Sunday, January 30, 2011

Vision, facilities lead to successful All-Star Weekend

The ultra-successful All-Star Weekend in Raleigh was a testament to two critical factors when it comes to professional sports – facilities and vision.

Raleigh had the foresight to commit to building the RBC Center before it had a hockey team, which was a key reason the Hartford Whalers moved south. Pro teams follow the money, and money often means a swank place to play with friendly rent.

Raleigh’s big mistake, as the weekend also highlighted, was the failure to build the arena downtown. Then-mayor Tom Fetzer led the decision to go to cheaper land at the Fairgrounds, even though the downtown renaissance was already under way. The expectation then was businesses would grow up around the new arena, but that hope has never materialized. Meanwhile, the downtown area was the focus of three days of partying for the weekend.

Also due a heaping amount of credit is Jim Cain, the Raleigh product who was the Carolina Hurricanes’ president at a time when the future of the franchise was no given. Cain’s name hasn’t come up much in the reports on the weekend, but he was essential to what happened this weekend.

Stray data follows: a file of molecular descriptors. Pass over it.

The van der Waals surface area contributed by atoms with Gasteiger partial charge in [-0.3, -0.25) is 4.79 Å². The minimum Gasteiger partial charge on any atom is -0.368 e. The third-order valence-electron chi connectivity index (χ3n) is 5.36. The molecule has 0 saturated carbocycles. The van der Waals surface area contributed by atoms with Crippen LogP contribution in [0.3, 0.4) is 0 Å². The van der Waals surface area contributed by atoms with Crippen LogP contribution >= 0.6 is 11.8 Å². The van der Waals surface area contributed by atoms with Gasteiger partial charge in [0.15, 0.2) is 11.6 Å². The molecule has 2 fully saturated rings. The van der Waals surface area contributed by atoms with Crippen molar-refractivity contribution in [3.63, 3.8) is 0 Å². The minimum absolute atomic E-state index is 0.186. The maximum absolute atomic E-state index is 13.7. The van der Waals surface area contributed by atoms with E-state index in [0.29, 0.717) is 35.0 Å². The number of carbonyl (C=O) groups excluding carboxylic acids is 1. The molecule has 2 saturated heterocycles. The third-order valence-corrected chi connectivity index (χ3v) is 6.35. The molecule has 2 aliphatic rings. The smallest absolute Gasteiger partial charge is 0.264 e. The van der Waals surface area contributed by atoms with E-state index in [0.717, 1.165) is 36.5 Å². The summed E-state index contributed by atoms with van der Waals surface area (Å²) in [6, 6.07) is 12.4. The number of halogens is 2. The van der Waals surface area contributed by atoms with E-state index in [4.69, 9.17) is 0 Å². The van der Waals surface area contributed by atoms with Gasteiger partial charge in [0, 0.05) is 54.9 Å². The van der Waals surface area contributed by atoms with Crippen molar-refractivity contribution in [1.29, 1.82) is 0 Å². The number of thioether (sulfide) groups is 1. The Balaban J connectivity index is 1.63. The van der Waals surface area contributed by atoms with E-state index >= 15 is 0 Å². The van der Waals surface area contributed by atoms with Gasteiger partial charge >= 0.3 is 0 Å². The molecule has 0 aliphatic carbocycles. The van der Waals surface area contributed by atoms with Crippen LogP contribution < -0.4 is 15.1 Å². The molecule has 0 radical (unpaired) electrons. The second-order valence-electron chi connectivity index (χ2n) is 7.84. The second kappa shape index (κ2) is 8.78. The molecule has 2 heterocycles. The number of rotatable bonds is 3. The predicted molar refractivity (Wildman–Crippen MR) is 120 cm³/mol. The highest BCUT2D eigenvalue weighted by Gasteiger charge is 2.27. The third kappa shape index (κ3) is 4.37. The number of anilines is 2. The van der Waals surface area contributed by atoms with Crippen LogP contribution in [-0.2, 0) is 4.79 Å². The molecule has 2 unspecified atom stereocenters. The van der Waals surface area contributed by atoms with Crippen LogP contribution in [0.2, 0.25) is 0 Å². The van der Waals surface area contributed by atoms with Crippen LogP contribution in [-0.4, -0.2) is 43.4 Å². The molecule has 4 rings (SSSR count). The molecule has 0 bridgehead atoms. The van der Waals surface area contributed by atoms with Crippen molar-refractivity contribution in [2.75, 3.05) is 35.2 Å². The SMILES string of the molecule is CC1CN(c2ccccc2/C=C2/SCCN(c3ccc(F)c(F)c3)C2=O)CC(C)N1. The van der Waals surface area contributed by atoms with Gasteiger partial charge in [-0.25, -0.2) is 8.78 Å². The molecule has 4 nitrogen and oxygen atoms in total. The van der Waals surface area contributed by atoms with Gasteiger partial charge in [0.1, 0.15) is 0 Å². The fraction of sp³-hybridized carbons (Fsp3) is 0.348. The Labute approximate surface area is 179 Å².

NHL commissioner Gary Bettman promised an All-Star Game in five years if the Canes hit 12,000 season tickets, and Carolina announced on May 31, 2001, that it had sold 12,309 season tickets. A late push by Harris Teeter, which bought 1,000 season tickets, put Carolina over the goal.

“People don’t have to talk about this franchise anymore as a franchise that doesn’t care about hockey,” Cain said at the time. “We’ve got a great community here, a great fan-base and a great organization.”

The NHL hemmed and hawed on its commitment but finally delivered this weekend. The wait was longer than it should have been but wow, was it worth it.

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